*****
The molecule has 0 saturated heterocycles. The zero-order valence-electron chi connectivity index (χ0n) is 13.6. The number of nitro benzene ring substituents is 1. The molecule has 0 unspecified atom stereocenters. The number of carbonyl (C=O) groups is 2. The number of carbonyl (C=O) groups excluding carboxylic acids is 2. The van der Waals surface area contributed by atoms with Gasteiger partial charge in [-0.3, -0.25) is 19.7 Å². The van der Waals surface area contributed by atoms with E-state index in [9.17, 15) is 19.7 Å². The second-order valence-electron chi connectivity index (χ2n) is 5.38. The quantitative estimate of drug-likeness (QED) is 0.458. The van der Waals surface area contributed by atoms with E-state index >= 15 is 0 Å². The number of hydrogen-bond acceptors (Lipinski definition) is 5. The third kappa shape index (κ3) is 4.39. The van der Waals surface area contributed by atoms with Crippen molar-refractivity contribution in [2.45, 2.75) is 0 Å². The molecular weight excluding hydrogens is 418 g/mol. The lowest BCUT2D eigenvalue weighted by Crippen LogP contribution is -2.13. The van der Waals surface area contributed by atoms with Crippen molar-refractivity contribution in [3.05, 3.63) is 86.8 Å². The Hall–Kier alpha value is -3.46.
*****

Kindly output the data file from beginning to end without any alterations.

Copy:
The molecule has 0 saturated heterocycles. The zero-order valence-electron chi connectivity index (χ0n) is 13.6. The number of nitro benzene ring substituents is 1. The molecule has 0 unspecified atom stereocenters. The number of carbonyl (C=O) groups is 2. The number of carbonyl (C=O) groups excluding carboxylic acids is 2. The van der Waals surface area contributed by atoms with Gasteiger partial charge in [-0.3, -0.25) is 19.7 Å². The van der Waals surface area contributed by atoms with E-state index in [9.17, 15) is 19.7 Å². The second-order valence-electron chi connectivity index (χ2n) is 5.38. The quantitative estimate of drug-likeness (QED) is 0.458. The van der Waals surface area contributed by atoms with E-state index >= 15 is 0 Å². The number of hydrogen-bond acceptors (Lipinski definition) is 5. The third kappa shape index (κ3) is 4.39. The van der Waals surface area contributed by atoms with Crippen molar-refractivity contribution in [2.45, 2.75) is 0 Å². The molecular weight excluding hydrogens is 418 g/mol. The lowest BCUT2D eigenvalue weighted by Crippen LogP contribution is -2.13. The van der Waals surface area contributed by atoms with Crippen molar-refractivity contribution in [3.05, 3.63) is 86.8 Å². The Hall–Kier alpha value is -3.46.